Moontasri’s work at Black House MMA is driving him to make such quick and considerable progress. His coaches—Kenny Johnson in wrestling, Jason Park in muay thai and Tony Cruz in boxing—continue to mold him into a more well-rounded competitor each day.

Still, his taekwondo background—a unique form of athletic upbringing in MMA terms—is a consistent advantage.

“I practice just knowing that nine out of 10 times, my opponent wants to take me down,” Moontasri, who stands at 5 feet, 10 inches and weighs 163 pounds, said. “MMA is such a crazy sport that you want to play to your strengths as much as possible, so a lot of people feel that taking me down gives them an advantage over having to deal with my unorthodox style.”

Taekwondo provides a level of athletic ambidexterity that many MMA fighters must take years to attain. As a consequence, Moontasri said, more and more top competitors are reaching into the unknown for new styles to learn, perfect and bring into the ring.

“I think a lot of MMA fighters are becoming more open to training in different styles of martial arts,” Moontasri said. “Now, with these hybrid athletes, you’re seeing a lot of people doing more than just sparring and ground techniques; you’re seeing a lot of people who are open to new techniques.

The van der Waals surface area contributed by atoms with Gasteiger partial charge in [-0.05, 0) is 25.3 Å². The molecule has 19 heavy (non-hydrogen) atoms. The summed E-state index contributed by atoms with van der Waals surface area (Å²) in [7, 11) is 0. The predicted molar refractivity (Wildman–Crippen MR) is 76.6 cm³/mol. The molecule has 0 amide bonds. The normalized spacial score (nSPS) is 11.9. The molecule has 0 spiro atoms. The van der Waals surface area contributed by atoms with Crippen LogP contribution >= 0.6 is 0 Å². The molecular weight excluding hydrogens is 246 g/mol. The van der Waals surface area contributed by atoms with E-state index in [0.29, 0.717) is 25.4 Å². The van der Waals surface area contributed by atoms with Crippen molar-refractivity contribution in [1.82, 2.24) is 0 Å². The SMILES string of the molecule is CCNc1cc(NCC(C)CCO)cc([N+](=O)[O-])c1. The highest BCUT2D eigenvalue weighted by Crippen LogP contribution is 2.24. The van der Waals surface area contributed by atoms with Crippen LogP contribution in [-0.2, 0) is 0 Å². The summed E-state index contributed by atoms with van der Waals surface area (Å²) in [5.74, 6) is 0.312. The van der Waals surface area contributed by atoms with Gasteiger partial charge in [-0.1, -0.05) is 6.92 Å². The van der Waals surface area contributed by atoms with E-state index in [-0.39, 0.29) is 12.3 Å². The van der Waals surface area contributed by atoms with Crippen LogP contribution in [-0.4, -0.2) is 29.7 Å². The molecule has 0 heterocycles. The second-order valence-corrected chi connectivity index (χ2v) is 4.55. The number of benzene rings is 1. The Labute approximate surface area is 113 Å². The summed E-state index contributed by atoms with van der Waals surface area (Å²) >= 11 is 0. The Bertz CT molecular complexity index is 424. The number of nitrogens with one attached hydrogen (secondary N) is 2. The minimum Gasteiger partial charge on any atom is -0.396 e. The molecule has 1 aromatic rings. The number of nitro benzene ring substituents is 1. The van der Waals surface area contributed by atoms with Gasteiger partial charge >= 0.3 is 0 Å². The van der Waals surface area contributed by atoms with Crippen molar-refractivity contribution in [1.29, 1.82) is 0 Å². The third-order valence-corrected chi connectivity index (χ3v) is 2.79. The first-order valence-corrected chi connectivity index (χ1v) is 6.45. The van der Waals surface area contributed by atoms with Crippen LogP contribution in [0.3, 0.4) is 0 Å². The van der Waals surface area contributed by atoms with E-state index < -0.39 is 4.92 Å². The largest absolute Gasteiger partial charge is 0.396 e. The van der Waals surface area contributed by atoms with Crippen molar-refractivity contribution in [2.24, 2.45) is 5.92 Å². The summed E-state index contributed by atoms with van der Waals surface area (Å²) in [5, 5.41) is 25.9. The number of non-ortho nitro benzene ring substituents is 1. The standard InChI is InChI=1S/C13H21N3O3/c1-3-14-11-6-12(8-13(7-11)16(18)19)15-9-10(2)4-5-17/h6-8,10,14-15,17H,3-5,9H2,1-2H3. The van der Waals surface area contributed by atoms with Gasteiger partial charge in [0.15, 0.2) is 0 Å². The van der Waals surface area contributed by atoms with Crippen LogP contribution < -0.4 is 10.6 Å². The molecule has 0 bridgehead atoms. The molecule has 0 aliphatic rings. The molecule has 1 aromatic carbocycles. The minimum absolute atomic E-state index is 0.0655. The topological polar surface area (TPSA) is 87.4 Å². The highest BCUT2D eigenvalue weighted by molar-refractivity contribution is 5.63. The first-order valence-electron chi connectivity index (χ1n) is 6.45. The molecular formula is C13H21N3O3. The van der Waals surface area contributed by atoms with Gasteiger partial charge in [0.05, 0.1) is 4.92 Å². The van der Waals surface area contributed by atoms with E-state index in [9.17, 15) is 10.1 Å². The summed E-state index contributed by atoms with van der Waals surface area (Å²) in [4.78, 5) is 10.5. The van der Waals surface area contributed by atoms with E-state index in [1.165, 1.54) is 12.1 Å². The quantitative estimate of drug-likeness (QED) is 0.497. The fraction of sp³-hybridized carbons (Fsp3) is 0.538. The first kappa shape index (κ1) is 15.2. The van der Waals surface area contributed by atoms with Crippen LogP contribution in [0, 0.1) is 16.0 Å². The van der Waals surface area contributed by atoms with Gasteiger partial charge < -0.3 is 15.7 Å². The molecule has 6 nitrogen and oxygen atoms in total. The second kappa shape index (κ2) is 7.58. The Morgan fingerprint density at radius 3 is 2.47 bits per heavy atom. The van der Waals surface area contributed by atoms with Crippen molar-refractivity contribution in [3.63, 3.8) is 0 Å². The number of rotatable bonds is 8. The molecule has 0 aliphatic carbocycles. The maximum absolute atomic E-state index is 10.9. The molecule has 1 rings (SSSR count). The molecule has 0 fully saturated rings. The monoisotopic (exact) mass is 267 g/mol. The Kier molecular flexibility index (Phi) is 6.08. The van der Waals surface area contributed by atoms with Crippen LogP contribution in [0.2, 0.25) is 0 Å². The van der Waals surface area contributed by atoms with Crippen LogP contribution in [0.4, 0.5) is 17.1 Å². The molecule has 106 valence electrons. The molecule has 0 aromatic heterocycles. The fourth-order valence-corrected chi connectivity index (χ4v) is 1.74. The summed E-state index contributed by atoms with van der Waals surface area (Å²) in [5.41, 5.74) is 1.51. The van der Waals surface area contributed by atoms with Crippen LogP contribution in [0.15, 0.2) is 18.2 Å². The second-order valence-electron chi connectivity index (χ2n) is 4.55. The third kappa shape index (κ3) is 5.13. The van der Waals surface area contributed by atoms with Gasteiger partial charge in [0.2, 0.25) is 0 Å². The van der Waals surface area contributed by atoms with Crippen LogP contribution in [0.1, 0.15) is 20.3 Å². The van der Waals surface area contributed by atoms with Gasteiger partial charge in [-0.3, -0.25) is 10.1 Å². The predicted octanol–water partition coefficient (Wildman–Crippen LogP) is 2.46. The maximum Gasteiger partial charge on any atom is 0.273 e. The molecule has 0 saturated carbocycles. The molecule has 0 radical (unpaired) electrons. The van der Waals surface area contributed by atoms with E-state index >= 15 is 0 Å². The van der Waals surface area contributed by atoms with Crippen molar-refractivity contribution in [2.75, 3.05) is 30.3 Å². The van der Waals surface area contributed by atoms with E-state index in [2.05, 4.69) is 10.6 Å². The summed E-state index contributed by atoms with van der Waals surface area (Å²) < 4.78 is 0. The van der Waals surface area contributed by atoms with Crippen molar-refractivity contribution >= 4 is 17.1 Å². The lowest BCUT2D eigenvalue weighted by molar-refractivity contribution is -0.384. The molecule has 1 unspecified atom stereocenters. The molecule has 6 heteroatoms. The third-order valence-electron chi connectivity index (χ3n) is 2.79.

“I think taekwondo’s definitely more recognized because the advantages it can have are becoming more noticeable.”

Moontasri’s also able to pass on his techniques to willing training partners. Through his work at Black House MMA—where he trains two or three times per day, with sparring sessions in the morning, muy thai and jiu-jitsu in the afternoons and cardio or strength training in the evenings—the Adidas Combat Sports competitor can swap secrets of the trade with the likes of Lyoto Machida, Anderson Silva and other big-name athletes.

All the preliminary effort created immediate dividends in Moontasri’s first UFC bout.

Competing in the ring on 11 days’ notice, he all but outperformed Ellenberger in the first and third rounds, according to Although his opponent had three takedowns to his zero, Moontasri landed 131 strikes throughout the bout, more than doubling Ellenberger’s total.

As he moves forward from defeat, Moontasri knows that the depth of his past experience will carry him anywhere.

“Taekwondo has taught me that there’s more to competition than winning and losing,” he said. “There are also the five tenets of taekwondo, and living by them is more important than anything you can ever do in competition itself.”

When he’s not training for competition, Moontasri tries to distribute that message among the youth; if his busy schedule affords him the time, he teaches approximately 100 students—most of them children—the doctrines of taekwondo and other martial arts at Elite Training Center in Redondo Beach, Calif.

Moontasri’s guidance to his students—and to anyone interested in mixed martial arts, for that matter—pivots from the center of his ideals in competitive sport.

“My advice would be to just be humble and be open to learning from anyone,” he said. “That mentality has taken me a long way, and I always try to learn from everyone that I can.”